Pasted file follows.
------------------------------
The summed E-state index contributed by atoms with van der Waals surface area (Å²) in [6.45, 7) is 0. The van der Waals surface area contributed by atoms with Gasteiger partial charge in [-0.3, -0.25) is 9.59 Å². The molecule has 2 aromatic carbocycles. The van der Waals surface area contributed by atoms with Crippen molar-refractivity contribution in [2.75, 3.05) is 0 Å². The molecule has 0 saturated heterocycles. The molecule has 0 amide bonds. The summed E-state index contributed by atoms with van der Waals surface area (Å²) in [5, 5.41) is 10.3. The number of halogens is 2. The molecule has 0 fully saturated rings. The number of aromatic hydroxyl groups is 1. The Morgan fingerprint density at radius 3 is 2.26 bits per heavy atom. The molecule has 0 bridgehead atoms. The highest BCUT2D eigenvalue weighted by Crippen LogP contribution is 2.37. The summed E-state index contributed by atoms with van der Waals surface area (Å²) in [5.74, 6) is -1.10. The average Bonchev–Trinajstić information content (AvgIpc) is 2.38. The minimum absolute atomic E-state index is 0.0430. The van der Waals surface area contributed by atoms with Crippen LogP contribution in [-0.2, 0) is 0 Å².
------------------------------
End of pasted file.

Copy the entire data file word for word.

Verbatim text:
The summed E-state index contributed by atoms with van der Waals surface area (Å²) in [6.45, 7) is 0. The van der Waals surface area contributed by atoms with Gasteiger partial charge in [-0.3, -0.25) is 9.59 Å². The molecule has 2 aromatic carbocycles. The van der Waals surface area contributed by atoms with Crippen molar-refractivity contribution in [2.75, 3.05) is 0 Å². The molecule has 0 saturated heterocycles. The molecule has 0 amide bonds. The summed E-state index contributed by atoms with van der Waals surface area (Å²) in [5, 5.41) is 10.3. The number of halogens is 2. The molecule has 0 fully saturated rings. The number of aromatic hydroxyl groups is 1. The Morgan fingerprint density at radius 3 is 2.26 bits per heavy atom. The molecule has 0 bridgehead atoms. The highest BCUT2D eigenvalue weighted by Crippen LogP contribution is 2.37. The summed E-state index contributed by atoms with van der Waals surface area (Å²) in [5.74, 6) is -1.10. The average Bonchev–Trinajstić information content (AvgIpc) is 2.38. The minimum absolute atomic E-state index is 0.0430. The van der Waals surface area contributed by atoms with Crippen LogP contribution in [-0.2, 0) is 0 Å².